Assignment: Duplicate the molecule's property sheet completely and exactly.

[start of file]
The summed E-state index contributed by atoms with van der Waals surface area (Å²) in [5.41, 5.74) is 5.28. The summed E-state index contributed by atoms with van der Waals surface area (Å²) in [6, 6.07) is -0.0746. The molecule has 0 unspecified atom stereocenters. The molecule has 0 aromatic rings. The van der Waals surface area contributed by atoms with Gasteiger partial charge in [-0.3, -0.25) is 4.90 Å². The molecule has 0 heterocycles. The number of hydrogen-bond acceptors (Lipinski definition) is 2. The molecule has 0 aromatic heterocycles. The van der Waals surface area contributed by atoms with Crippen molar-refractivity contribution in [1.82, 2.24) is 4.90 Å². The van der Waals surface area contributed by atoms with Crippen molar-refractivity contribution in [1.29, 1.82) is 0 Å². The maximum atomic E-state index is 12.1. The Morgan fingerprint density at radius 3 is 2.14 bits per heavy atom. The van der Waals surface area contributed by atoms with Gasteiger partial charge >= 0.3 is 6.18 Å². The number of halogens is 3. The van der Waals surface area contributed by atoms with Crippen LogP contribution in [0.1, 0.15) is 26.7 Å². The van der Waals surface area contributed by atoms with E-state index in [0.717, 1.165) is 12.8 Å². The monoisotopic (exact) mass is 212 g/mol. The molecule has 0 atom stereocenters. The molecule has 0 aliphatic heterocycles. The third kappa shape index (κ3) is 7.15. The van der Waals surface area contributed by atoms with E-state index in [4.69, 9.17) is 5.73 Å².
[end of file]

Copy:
The summed E-state index contributed by atoms with van der Waals surface area (Å²) in [5.41, 5.74) is 5.28. The summed E-state index contributed by atoms with van der Waals surface area (Å²) in [6, 6.07) is -0.0746. The molecule has 0 unspecified atom stereocenters. The molecule has 0 aromatic rings. The van der Waals surface area contributed by atoms with Gasteiger partial charge in [-0.3, -0.25) is 4.90 Å². The molecule has 0 heterocycles. The number of hydrogen-bond acceptors (Lipinski definition) is 2. The molecule has 0 aromatic heterocycles. The van der Waals surface area contributed by atoms with Crippen molar-refractivity contribution in [1.82, 2.24) is 4.90 Å². The van der Waals surface area contributed by atoms with Crippen molar-refractivity contribution in [1.29, 1.82) is 0 Å². The maximum atomic E-state index is 12.1. The Morgan fingerprint density at radius 3 is 2.14 bits per heavy atom. The van der Waals surface area contributed by atoms with Gasteiger partial charge >= 0.3 is 6.18 Å². The number of halogens is 3. The van der Waals surface area contributed by atoms with Crippen LogP contribution in [0.1, 0.15) is 26.7 Å². The van der Waals surface area contributed by atoms with E-state index in [0.717, 1.165) is 12.8 Å². The monoisotopic (exact) mass is 212 g/mol. The molecule has 0 atom stereocenters. The molecule has 0 aliphatic heterocycles. The third kappa shape index (κ3) is 7.15. The van der Waals surface area contributed by atoms with E-state index in [4.69, 9.17) is 5.73 Å².